SOUTH AFRICA – According to the Crop Estimates Committee (CEC), South Africa is projected to produce 14.3 million tons of maize this year, compared with 16.4 million tons produced last year, which was also the second-highest crop on record.

Analyzing the results, Dr Penny Byrne, Standard Bank environment, social and governance and climate change investment analyst said that despite the drop, the country should be able to meet its local demand.

She noted that domestic consumption of maize averaged below 12 million tons every year, hence the harvest should be enough for local and even supply to neighbours including Zambia, Botswana and Zimbabwe.

Byrne added that these countries have experienced trying conditions associated with El Niño, with an exceptionally dry February, impacting their cereal production.

The unpleasant conditions prompted Zambia to declare a state of emergency after the drought destroyed about 1 million hectares of the 2.2 million hectares planted with the staple maize crop.  

In a speech to the nation, Zambian President Mr Hichilema said he had asked security forces to focus more on food production. He said 84 of the country’s 116 districts were affected by the prolonged drought and that authorities would take food from areas where there is a surplus and distribute it to areas in need.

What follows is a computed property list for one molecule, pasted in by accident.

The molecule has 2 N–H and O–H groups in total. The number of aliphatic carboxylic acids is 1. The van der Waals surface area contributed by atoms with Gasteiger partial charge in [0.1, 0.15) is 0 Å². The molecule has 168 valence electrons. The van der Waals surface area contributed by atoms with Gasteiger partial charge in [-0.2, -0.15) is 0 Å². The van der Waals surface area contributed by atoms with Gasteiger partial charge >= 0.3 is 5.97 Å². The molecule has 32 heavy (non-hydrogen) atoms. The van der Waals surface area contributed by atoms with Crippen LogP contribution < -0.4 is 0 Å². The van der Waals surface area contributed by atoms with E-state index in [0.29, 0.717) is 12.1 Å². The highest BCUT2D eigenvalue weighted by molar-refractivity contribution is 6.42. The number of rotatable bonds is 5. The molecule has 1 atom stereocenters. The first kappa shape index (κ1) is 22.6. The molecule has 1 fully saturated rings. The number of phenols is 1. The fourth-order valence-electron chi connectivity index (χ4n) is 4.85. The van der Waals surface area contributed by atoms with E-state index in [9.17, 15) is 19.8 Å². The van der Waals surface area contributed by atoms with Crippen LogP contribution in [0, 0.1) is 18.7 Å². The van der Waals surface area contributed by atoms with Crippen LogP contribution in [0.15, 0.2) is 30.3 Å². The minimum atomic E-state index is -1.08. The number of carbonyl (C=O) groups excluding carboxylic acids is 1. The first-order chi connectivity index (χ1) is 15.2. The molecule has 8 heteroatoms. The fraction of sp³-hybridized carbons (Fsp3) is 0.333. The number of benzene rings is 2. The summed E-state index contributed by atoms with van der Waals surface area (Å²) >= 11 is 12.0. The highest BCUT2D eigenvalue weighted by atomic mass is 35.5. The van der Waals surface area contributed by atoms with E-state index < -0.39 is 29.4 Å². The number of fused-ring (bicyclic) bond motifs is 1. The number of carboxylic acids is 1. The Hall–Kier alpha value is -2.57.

Additionally, Zambia plans to increase food imports and mobilize UN agencies and local businesses to help.

Meanwhile, Standard Bank initially expected that South Africa would have another bumper summer crop since rainfall had been average across most of the top-growing regions in the country in the early part of the season; however, a flash drought in February set in during a crucial time in the growth cycle of summer crops.

These conditions have been exacerbated across the western part of the maize belt, which has resulted in a spike in South African Futures Exchange white maize prices.

“Still, the last three summers resulted in bumper crops in South Africa largely due to the impact of La Niña, which brought good rainfall over the country.”

This means solid carry-over stocks to buffer a potentially poor harvest this year. Nevertheless, higher white maize prices might still impel higher food inflation this year,” Byrne explained.

She concluded that the global grains market is in good shape, fortunately, with record global production across many grains resulting in lower prices internationally.

Additionally, the current El Niño-Southern Oscillation forecasts suggest a high likelihood that it will end in the coming months, with the more wet La Niña resurging for the 2024/25 summer season.

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